Christian tradition gives lip-service to God being everywhere, but the focus has consistently been on the elsewhere God, the localized Supreme Being, because this notion fits in with its theology of salvation and its claim to have unique access to this God through Jesus. It is to this notion of God that Christian proponents of intelligent design hop, skip and jump as if mind operating throughout the universe proves the existence of this human construct. Not only does it not prove it, it does not even remotely lead there. Rather, it demands we ask some interesting questions about God. For example:
If by “God” we are acknowledging a presence active throughout the universe (while not wanting to limit God to this), how can this everywhere presence be a “personal” reality?
If by “God” we are acknowledging a presence active throughout the universe, when will Christianity return to its source, Jesus, and with him acknowledge that presence in everyone who lives in love?
If by “God” we are acknowledging a presence throughout the universe, when will Christianity admit its mistake in interpreting Jesus as the unique connector with God and return to acclaiming him as revealer of who we really are – people who live in God.
If by “God” we are acknowledging a presence active throughout the universe, when will Christianity die to its claim of unique access to this presence?
There’s the rub, isn’t it? The Intelligent Designer, Personal God, Overseer of all Creation, the All-knowing Planner concept of God who reacts to humanity’s fall from grace suits Christianity because it involves choice, election, favour, and unique access. It gives hope to people who immerse themselves in biblical fundamentalism. It also gives identity and authority to institutional Christianity based on ignoring Jesus’ preaching about God-in-our-midst in favour of interpreting Jesus as the connector and mediator between a fallen race and an elsewhere God.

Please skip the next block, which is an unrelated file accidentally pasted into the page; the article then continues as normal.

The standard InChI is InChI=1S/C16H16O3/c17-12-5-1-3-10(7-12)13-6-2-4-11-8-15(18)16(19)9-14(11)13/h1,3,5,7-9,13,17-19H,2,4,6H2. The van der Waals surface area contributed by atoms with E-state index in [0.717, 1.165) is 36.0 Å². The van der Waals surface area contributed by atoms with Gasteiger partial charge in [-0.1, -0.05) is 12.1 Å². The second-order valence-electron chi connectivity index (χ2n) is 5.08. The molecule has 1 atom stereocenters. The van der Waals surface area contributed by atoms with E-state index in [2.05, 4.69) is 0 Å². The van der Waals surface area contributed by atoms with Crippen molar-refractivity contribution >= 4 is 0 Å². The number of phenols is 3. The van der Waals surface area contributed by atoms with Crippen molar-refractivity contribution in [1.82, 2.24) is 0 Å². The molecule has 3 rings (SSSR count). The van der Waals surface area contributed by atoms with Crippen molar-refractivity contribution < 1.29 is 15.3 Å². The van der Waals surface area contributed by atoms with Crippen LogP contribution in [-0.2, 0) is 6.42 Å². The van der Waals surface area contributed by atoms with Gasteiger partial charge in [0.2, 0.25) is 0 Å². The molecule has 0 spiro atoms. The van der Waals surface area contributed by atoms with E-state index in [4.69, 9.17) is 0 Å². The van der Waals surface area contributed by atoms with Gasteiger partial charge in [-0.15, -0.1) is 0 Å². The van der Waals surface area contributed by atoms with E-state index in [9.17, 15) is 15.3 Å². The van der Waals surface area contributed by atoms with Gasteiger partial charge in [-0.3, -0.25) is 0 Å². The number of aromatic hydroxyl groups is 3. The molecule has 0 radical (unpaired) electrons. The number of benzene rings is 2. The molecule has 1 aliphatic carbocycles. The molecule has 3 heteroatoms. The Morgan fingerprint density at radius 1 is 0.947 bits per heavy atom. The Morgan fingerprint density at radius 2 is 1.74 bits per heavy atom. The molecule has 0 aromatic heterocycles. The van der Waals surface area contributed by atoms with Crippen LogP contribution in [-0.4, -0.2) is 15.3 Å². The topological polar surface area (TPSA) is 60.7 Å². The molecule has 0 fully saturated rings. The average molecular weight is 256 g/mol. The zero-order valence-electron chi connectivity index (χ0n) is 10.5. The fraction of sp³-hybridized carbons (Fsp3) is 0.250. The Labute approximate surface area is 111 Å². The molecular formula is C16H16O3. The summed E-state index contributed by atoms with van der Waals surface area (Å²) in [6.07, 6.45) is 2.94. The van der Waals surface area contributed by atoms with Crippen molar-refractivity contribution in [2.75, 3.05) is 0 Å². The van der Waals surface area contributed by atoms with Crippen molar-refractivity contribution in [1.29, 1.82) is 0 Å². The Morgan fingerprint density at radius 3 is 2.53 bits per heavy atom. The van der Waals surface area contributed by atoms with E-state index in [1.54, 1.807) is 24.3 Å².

A sad feature in this is institutional Catholicism’s intellectual dishonesty and incompetence. Dishonesty? Definitely. It is dishonest in these times to quote “No one can come to the Father except through me” from John’s Gospel as if a) Jesus actually said these words, and b) to prove that only through Jesus can humanity have access to God. Yet the present Pope does it. The Catholic Catechism does it. Cardinal George Pell does it. They do this turning a blind eye to the clear evidence in the earlier Gospels that Jesus never taught this. It is time for some honest recognition of this, together with an explanation of why the Christian community came to put such emphasis on this passage and neglect the earlier, clear teaching of Jesus. When will light dawn that Christianity cannot continue to proclaim that in loving we live in God and God lives in us while at the same time insisting that people before Jesus could not possibly have lived in God and God have lived in them? Or, that baptism makes people “children of God” – as if love and being neighbour and decent human beings had nothing to do with giving expression to God’s presence?
Catholic institutional leadership refuses to look at the issues and questions being raised by contemporary scientific data about the universality of God’s presence and the very nature of God, choosing instead to remain locked into the issues and questions of a religious worldview in which humanity lost access to an Elsewhere God who then sent His Son “down” to earth so that humankind could have connection restored again. It is that God, and that God only that Church leadership is interested in. Never mind that the scientific data about our universe and the universality of the power at work in it makes that God look like a tribal Lord who became upset because his plans were not followed, punishes when he is disobeyed, plays favourites, intervenes in worldly affairs when he wants to, and shares his thoughts on important issues with a select few, usually males. It is not surprising that many scientists recoil at the idea of any scientific data giving support to belief in that God. And that’s the pity in the debate about intelligent design: it is being driven by Christians who are not open to having their concept of God being challenged by the data presented by the scientific world.